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The mayor of Albuquerque, where police have shot 23 people in the last two years, urges that the practice end.
ALBUQUERQUE, N.M. - Albuquerque police officers involved in a rash of fatal shootings over the past two years were paid up to $500 under a union program that some have likened to a bounty system in a department with a culture that critics have long contended promotes brutality.
Mayor Richard Berry called Friday for an immediate halt to the practice, which was first reported in the Albuquerque Journal during a week in which Albuquerque police shot and killed two men. Since 2010, Albuquerque police have shot 23 people, 18 fatally.
"The administration has nothing to do with how the union conducts their business," Berry said in a statement, "but I was shocked yesterday when made aware of this practice. I cannot stand aside and condone this practice. It needs to end now."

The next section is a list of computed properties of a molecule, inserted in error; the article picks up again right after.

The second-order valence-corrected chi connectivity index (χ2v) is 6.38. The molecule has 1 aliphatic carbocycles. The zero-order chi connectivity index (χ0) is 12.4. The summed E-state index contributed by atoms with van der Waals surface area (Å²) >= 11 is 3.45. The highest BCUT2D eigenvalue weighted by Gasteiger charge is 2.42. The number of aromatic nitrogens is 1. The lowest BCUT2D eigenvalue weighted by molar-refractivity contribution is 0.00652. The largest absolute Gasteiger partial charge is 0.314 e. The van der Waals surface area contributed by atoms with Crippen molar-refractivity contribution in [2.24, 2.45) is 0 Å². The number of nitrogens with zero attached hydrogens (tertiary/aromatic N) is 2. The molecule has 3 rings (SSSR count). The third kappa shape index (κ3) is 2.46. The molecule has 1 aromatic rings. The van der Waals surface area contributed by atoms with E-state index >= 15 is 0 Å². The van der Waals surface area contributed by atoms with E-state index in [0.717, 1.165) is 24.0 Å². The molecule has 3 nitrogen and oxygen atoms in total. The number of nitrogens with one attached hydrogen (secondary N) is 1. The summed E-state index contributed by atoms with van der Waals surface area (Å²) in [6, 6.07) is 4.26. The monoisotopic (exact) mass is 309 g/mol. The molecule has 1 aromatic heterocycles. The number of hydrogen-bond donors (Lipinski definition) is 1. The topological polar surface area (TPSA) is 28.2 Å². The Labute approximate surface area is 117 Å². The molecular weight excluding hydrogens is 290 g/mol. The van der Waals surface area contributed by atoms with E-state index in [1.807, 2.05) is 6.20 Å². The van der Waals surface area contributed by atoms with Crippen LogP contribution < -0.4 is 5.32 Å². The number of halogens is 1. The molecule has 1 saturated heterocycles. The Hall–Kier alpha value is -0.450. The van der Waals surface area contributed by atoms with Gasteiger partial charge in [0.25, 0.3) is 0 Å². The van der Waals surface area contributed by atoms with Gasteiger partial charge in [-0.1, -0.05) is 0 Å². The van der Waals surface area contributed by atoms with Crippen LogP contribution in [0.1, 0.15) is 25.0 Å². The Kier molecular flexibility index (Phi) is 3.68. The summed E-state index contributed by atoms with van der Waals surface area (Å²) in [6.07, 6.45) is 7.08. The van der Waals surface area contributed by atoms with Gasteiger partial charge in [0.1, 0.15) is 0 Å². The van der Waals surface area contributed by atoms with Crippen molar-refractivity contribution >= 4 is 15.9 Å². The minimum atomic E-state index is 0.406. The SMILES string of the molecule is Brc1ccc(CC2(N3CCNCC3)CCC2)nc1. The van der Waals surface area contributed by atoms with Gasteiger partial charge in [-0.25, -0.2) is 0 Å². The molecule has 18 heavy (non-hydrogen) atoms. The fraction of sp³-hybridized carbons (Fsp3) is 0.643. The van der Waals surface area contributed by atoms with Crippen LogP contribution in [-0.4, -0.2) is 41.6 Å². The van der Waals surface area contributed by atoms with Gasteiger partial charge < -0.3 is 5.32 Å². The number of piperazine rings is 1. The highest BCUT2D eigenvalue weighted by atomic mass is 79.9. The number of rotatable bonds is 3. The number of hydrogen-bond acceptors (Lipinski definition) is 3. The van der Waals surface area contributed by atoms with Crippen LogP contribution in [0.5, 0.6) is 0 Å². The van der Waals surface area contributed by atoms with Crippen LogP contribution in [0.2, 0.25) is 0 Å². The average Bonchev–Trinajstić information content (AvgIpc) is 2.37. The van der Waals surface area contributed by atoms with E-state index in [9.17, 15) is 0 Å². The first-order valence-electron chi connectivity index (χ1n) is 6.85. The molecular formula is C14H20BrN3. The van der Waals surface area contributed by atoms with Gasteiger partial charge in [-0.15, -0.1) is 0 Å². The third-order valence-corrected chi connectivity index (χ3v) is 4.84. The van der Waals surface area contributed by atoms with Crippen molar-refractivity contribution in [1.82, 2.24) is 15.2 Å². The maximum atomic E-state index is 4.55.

"Frankly, it's insulting and very insensitive that somebody would believe that a police officer would factor in a payment for such a difficult decision," said Joe Clure, president of the Phoenix Law Enforcement Association.
Clure said his union gives officers who fire their guns in the line of duty a $25 dinner card and a few movie tickets. On rare occasions, the union will give as much as $500 for a hotel room and travel for an officer who is having an especially difficult time in the aftermath of a shooting, although he doesn't recall that happening in about 10 years.
In Idaho, State Police Cpl. Fred Rice, chairman of the Idaho State Police Association, said his organization made a conscious decision not to give cash or checks.
"That would almost look like to me, if I gave every time an officer involved in a shooting a $500 check, someone might think, 'Oh, that's a quick way to make money,'" he said.